Fast broadband lifts revenue growth for Europe’s cable operators


Investments in high-speed broadband networks helped Europe’s cable operators such as Liberty Global and Altice accelerate revenue growth in 2014 to 4.6%, industry group Cable Europe said on Wednesday (11 March).

That comes in sharp contrast to the five-year decline in sales for Europe’s telecom operators, hurt by fierce competition from new entrants and strict regulation from Brussels.

Cable operators in the 28-nation European Union made 21.5 billion euros in revenues last year, with half from broadband and telephony.

Cable companies have been competing with traditional telecom operators such as Deutsche Telekom and Orange with their ability to provide faster Internet access over their cable network.

That, in turn, has made them takeover targets for companies such as Vodafone – which bought cable operators in Spain and Germany – trying to get into fixed-line services.

But cable’s growth has slowed over the past five years as telecom firms caught up by rolling out super-fast fibre broadband and consolidating across Europe to cut debt and focus on key markets.

Sales in the cable sector grew by 6.6% back in 2010, the data showed.

“Yes, they (incumbent telecoms firms) are coming back, but their coming back does not slow down our growth,” Lutz Schueler, CEO of Liberty Global’s German unit Unitymedia KabelBW , said in an interview with Reuters.

Netflix not an enemy

Cable and telecoms firms alike are under pressure from so-called “over-the-top” providers such as Google and Netflix whose content competes with their pay-TV services.

“Cable is growing because of broadband, the number of broadband cable customers is growing 200% every year,” said Manuel Cubero, CEO of Kabel Deutschland, at a cable summit in Brussels. “The traditional TV business … is under pressure precisely because of this over-the-top world.”

The number of net cable TV subscribers dropped in 2014, although TV revenues grew 2% thanks to the growth of digital TV services, the Cable Europe data showed.

“People would like to say ‘oh Netflix is an enemy’,” said Mike Fries, CEO of Europe’s largest cable group Liberty Global. “Not really. They drive broadband consumption.”

Cable companies such as Liberty Global and Unitymedia are increasingly moving into mobile services which they see as the next area of growth for them after fixed broadband.

Both firms offer so-called “quad play” packages where they bundle Internet, TV, fixed phone and mobile services together.

“The quad play… is here to stay,” Fries said.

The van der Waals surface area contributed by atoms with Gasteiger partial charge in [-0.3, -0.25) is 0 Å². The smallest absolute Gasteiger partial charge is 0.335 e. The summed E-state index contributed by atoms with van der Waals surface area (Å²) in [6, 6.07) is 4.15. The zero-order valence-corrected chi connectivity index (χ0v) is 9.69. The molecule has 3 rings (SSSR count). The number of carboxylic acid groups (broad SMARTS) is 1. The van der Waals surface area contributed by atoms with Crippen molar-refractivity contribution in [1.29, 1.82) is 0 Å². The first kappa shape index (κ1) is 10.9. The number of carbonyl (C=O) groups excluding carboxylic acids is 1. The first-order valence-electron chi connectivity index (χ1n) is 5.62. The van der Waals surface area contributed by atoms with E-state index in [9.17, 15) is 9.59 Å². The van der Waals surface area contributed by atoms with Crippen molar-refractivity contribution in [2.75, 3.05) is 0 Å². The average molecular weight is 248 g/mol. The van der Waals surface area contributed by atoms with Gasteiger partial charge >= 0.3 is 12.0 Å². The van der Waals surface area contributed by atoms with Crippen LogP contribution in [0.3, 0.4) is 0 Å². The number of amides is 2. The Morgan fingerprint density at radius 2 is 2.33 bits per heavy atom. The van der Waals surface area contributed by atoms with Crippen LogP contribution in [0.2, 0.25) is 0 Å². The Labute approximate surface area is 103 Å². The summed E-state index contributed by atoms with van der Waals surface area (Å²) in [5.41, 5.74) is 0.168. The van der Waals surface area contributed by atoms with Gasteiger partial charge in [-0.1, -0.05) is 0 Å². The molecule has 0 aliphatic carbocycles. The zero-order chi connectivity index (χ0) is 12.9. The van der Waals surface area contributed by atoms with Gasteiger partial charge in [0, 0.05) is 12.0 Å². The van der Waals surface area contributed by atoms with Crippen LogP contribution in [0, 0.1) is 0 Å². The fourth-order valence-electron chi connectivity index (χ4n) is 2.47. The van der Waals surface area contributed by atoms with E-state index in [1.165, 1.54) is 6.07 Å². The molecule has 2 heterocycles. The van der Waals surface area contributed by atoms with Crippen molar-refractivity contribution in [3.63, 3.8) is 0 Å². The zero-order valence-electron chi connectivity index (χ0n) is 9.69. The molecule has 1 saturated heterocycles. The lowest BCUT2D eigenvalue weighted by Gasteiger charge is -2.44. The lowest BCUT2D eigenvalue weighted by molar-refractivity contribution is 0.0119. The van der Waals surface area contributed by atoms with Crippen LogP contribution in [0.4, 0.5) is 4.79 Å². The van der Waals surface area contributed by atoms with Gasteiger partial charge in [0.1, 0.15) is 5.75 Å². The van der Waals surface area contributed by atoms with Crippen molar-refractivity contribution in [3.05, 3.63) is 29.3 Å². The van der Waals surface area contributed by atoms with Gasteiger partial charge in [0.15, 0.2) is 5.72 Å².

As the Internet becomes an essential service for everyday activities such as shopping, banking and entertainment, those with low-speed connections or no connections at all risk being left behind.

To counter this new form of inequality, the European Commission in March 2014 proposed making it easier and cheaper to deploy new networks.

>> Read: EU moves to speed up fibre networks

Works to dig new lines and connect them to homes can be highly costly however. Returns push operators to invest, but not in areas with a low population density where costs are likely to exceed gains.

As a consequence, many European regions are left without proper coverage.

Standard broadband covered 96.1% of total EU households in 2013, but the percentage goes down to 83.2% for rural homes, according to the European Commission.

Moreover, standard connections are usually low-speed. Only 14.8% of European fixed broadband lines provide a headline download speed of at least 30 Megabyte per second (Mbps), which is the minimum required to access certain services online, such as streaming. Some of them go as low as 2 Mbps.

Often, the headline speed is not even provided. The average speed is 75% lower than promised, says the European Commission. In the UK and in France the actual speed "can be as low as 45% of advertised speed,” according to the EU executive.

Optical fibre networks, also known as Next Generation Access networks (NGA), are instead able to provide Internet at a speed of at least 30 Mbps.

NGAs already connect over half of EU households, which is still far behind the official target of having all citizens covered by high-speed Internet of at least 30 Mbps by 2020.

European Commission

Cable Europe

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